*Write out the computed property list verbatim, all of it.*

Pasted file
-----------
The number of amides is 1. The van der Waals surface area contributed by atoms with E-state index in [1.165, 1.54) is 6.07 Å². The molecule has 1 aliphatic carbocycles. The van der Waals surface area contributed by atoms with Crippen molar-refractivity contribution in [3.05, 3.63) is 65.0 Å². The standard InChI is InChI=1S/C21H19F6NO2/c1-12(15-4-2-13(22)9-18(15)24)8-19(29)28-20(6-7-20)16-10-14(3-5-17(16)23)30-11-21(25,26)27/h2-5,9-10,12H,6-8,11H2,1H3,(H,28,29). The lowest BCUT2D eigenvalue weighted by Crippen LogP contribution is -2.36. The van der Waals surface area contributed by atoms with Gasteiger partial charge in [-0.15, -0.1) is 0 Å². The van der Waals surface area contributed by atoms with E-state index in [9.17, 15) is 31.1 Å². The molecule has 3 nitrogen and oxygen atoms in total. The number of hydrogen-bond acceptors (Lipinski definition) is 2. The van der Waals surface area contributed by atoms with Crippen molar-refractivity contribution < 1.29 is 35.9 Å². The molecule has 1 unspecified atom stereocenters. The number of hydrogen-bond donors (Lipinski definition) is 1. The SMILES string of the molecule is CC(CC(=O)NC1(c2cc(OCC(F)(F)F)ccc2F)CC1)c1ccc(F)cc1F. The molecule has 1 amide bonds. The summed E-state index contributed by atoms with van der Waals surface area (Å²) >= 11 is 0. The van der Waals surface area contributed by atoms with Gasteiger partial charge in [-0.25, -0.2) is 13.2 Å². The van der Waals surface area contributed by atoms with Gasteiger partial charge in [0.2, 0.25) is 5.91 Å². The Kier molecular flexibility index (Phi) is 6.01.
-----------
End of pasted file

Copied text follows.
The number of amides is 1. The van der Waals surface area contributed by atoms with E-state index in [1.165, 1.54) is 6.07 Å². The molecule has 1 aliphatic carbocycles. The van der Waals surface area contributed by atoms with Crippen molar-refractivity contribution in [3.05, 3.63) is 65.0 Å². The standard InChI is InChI=1S/C21H19F6NO2/c1-12(15-4-2-13(22)9-18(15)24)8-19(29)28-20(6-7-20)16-10-14(3-5-17(16)23)30-11-21(25,26)27/h2-5,9-10,12H,6-8,11H2,1H3,(H,28,29). The lowest BCUT2D eigenvalue weighted by Crippen LogP contribution is -2.36. The van der Waals surface area contributed by atoms with Gasteiger partial charge in [-0.15, -0.1) is 0 Å². The van der Waals surface area contributed by atoms with E-state index in [9.17, 15) is 31.1 Å². The molecule has 3 nitrogen and oxygen atoms in total. The number of hydrogen-bond acceptors (Lipinski definition) is 2. The van der Waals surface area contributed by atoms with Crippen molar-refractivity contribution < 1.29 is 35.9 Å². The molecule has 1 unspecified atom stereocenters. The number of hydrogen-bond donors (Lipinski definition) is 1. The SMILES string of the molecule is CC(CC(=O)NC1(c2cc(OCC(F)(F)F)ccc2F)CC1)c1ccc(F)cc1F. The molecule has 1 amide bonds. The summed E-state index contributed by atoms with van der Waals surface area (Å²) >= 11 is 0. The van der Waals surface area contributed by atoms with Gasteiger partial charge in [-0.25, -0.2) is 13.2 Å². The van der Waals surface area contributed by atoms with Gasteiger partial charge in [0.2, 0.25) is 5.91 Å². The Kier molecular flexibility index (Phi) is 6.01.